Deploring a failure of diplomacy, New Zealand has said it will present a draft UN resolution to try to revive Israeli-Palestinian peace efforts after a French measure fell flat.
Foreign Minister Murray McCully on Thursday (local time) told the Security Council he hoped the measure would help "stimulate a level of debate" on the way forward as Israel and the Palestinians sink deeper into violence.
"The events of recent weeks cry out for council action," said McCully.
"While we remain ready to support any other reasonable proposals for progress, we will, over the coming days, share the text of a draft resolution," he said.
New Zealand's initiative came after France circulated a draft for a council statement that failed to win agreement, highlighting difficulties to forge a consensus in the 14-member council.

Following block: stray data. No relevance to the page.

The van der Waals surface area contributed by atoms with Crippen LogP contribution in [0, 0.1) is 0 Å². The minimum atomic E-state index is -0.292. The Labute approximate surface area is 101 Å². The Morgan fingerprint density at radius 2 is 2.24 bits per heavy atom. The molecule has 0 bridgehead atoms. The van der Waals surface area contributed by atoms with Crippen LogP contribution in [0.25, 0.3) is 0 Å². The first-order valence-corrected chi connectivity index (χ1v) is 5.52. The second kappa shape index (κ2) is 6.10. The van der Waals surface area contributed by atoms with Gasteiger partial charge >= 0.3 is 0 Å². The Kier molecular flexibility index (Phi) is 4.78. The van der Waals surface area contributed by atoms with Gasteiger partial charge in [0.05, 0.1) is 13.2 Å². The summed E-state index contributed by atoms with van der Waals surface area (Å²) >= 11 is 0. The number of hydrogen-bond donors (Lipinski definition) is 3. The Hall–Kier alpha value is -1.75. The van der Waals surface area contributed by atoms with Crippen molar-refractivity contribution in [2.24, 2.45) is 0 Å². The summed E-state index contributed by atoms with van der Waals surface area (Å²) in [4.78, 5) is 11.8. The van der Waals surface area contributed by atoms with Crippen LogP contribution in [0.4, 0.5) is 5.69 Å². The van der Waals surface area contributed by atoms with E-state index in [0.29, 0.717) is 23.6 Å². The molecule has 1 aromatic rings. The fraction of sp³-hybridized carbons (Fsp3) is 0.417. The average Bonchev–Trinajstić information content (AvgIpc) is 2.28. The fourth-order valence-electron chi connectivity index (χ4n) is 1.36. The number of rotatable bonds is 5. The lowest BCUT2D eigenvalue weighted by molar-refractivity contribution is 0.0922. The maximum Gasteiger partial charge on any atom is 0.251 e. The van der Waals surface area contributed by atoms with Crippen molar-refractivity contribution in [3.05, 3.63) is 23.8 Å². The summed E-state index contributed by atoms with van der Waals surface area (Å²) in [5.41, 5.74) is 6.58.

The draft French text would have condemned the violence and called for maintaining the status quo at the Al-Aqsa mosque in east Jerusalem, where clashes last month sparked the latest turmoil.
New Zealand's draft resolution would call for an end to the violence, reaffirm the need for a two-state solution, support direct talks and call for confidence-building measures to achieve direct negotiations.
Diplomats said they did not expect the text to be a game-changer, but the initiative underscored the need for the Security Council to take a more active role.
The council has not adopted a resolution on the Israeli-Palestinian peace process since 2009 and its last formal statement dates back to September 17 when it called for calm at Al-Aqsa.